By The Numbers: Why Do Hitters Continue To Try To Beat The Shift?
By Father Gabe Costa
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Ted Williams often said that the hardest individual act in sports was to hit a baseball. If you are a major-league player and you hit safely three times out of ten at-bats, you are considered a very good hitter. You will undoubtedly make a lot of money for being successful 30 percent of the time.
This is such a difficult feat that many Hall of Famers such as Mickey Mantle, Duke Snider, Yogi Berra, Roy Campanella and Carl Yastrzemski — just to name a few — did not post career averages of .300. Nor did Barry Bonds, and Alex Rodriguez currently has a .299 career mark.
On the other hand, imagine if a placekicker in the NFL, a foul shooter in the NBA or a goalie in the NHL were successful only 30 percent of the time.
While football, basketball and hockey are measured in TIME, baseball is measured in OUTS. Earl Weaver, the legendary, pugnacious manager of the Baltimore Orioles who died not so long ago, often said that a team is given only 27 outs. The Earl of Baltimore eschewed strategies like the sacrifice — which obviously gives up an out) and the stolen base, where a runner can be thrown out.
On this last point, research has consistently revealed that, during the first eight innings of an MLB game, the advancement of a runner one base is NEVER worth giving up an out. For example, over the long haul, a team is expected to score more runs per inning with a man on first and no outs than with a man on second with one out. And this pattern follows for all 24 base-out situations.
So, clearly, it behooves a batter not to “waste an out.”
This brings us to today’s emphasis on defenses using the shift, and the frequency with which the shift appears.
The most famous occurrence of this phenomenon was brought about by Lou Boudreau. The Hall of Famer, who was a player-manager for the Cleveland Indians, devised the “Boudreau shift” to thwart Ted Williams in the 1940s. The maneuver, also known as the “Williams shift,” actually appeared in many forms long before the 1940s. Primarily used against left-handed pull hitters, it had many variations and had the potential to be very successful against the better hitters.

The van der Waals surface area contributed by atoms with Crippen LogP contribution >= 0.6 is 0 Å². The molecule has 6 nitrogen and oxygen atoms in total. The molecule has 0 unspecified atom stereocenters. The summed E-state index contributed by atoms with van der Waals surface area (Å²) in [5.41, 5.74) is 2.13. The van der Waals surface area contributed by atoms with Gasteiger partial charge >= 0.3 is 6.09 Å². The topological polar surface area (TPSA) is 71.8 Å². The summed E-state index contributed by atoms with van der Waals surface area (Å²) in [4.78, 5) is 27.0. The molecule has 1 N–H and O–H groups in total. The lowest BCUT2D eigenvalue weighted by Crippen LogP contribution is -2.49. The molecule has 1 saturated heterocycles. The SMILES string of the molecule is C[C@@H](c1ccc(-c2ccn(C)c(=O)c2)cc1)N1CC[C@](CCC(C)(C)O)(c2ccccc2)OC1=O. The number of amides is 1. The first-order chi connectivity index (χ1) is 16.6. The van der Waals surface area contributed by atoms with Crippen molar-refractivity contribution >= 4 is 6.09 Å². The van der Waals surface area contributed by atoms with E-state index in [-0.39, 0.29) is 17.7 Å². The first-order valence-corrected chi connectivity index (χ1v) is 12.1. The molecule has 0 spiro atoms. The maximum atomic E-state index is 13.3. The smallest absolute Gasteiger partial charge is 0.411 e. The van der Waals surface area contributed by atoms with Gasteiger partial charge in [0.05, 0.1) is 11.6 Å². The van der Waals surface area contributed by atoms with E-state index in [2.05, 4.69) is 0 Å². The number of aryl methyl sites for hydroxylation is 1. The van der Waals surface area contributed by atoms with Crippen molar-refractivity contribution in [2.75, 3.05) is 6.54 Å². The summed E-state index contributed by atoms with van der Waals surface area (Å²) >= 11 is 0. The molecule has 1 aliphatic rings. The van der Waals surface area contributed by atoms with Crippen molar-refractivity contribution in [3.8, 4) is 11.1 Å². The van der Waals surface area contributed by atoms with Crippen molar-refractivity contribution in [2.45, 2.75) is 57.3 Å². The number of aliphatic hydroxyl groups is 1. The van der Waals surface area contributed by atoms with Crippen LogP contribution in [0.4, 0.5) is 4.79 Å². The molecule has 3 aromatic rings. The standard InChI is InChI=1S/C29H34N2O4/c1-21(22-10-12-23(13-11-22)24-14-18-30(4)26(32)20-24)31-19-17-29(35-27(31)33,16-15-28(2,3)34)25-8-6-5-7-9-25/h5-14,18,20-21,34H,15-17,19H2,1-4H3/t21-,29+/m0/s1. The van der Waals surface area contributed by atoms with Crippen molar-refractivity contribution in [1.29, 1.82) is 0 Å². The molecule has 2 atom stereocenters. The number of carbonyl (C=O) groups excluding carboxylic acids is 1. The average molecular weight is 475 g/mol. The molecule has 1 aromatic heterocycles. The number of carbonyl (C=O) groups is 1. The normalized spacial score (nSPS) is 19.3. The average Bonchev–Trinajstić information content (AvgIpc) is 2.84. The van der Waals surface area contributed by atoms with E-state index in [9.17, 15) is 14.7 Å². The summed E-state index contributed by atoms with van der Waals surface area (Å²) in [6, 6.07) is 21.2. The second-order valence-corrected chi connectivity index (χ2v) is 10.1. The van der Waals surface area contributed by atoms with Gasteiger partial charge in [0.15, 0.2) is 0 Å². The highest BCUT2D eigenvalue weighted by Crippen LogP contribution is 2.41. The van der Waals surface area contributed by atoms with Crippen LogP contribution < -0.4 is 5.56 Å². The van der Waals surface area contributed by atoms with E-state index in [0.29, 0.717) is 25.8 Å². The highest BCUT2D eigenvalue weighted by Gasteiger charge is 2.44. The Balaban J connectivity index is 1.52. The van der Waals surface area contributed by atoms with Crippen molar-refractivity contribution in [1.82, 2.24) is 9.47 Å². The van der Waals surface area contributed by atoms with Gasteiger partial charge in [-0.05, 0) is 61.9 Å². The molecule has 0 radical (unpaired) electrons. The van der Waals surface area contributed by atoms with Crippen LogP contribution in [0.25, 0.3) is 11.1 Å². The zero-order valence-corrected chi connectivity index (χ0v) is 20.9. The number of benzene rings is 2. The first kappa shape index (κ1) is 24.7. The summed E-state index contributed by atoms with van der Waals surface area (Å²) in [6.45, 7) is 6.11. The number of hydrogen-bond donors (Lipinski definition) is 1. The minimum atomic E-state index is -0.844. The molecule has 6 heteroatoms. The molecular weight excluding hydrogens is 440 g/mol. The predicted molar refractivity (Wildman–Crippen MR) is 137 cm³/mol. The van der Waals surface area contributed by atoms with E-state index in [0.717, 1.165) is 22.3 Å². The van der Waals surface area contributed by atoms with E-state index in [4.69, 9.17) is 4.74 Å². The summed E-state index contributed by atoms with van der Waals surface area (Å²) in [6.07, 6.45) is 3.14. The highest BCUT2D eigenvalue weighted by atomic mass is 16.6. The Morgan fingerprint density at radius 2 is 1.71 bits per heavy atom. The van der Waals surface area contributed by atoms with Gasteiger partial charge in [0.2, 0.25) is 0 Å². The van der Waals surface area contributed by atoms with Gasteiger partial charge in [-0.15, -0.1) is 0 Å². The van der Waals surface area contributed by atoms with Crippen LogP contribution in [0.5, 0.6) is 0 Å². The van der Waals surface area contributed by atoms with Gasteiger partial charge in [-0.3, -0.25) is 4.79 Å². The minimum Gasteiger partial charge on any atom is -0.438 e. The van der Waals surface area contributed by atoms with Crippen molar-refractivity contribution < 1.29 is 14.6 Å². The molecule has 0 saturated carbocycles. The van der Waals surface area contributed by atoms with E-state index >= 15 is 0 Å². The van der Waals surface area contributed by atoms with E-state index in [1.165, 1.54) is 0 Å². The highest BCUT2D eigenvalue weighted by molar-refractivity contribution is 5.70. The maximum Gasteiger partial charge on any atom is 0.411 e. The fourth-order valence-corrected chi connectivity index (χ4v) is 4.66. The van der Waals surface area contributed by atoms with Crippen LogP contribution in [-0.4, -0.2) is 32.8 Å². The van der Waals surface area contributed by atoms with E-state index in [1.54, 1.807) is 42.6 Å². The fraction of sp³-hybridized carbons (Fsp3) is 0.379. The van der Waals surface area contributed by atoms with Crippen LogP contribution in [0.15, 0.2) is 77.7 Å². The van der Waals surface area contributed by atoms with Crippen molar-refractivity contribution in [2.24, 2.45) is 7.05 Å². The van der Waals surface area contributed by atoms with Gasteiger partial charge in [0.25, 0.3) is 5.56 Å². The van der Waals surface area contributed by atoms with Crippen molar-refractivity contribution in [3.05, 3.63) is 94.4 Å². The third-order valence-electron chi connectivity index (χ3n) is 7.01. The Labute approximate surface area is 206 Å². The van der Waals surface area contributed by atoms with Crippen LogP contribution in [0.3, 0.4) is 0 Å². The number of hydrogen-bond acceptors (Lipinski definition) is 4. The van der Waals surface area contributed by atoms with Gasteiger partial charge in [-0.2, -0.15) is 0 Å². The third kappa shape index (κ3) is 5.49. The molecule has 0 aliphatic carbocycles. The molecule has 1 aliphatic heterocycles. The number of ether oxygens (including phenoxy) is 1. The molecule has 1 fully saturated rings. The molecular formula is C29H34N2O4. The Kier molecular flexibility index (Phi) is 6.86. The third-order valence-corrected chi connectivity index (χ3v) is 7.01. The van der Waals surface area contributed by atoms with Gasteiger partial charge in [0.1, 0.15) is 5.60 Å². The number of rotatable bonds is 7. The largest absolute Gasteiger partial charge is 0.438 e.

So the question of the day is: Why are many of today’s hitters trying to hit through the shift as opposed to going the other way?
It seems to me that unless the batter hits a home run, his chances of getting a hit are greatly reduced with the shift. Batting averages are plummeting, and the number of homers has not increased.
Many lefty batters seem to be unwilling to inside-out and try to go to left field. Either that, or perhaps they are simply unable to do so.
Likewise, few batters have bunted away from the shift. Why? Unwillingness or inability?
It is true that a home run is better than a bunt single, but a bunt single is better than a laser caught by the second baseman (or third baseman) in short right field. The big, burly slugger contributes more offense to the team when he is standing on first base rather than when he is seething in the dugout, slamming his bat in frustration.
I suspect that if enough batters hit away from the shift, soon enough defenses will loosen up and perhaps a sense of normalcy will return.
It is hard enough to hit a baseball, and to give away outs just makes no sense at all.
So score one for Tampa’s Joe Maddon and other skippers who are employing these defensive shifts. If the offense wants to give them easy outs, I guess they just smile and say thank you.
It’s the offense’s move. I suspect we will not see a major reaction or response from batters this year, not as long as they stubbornly insist on making hard outs rather than trying for soft hits.
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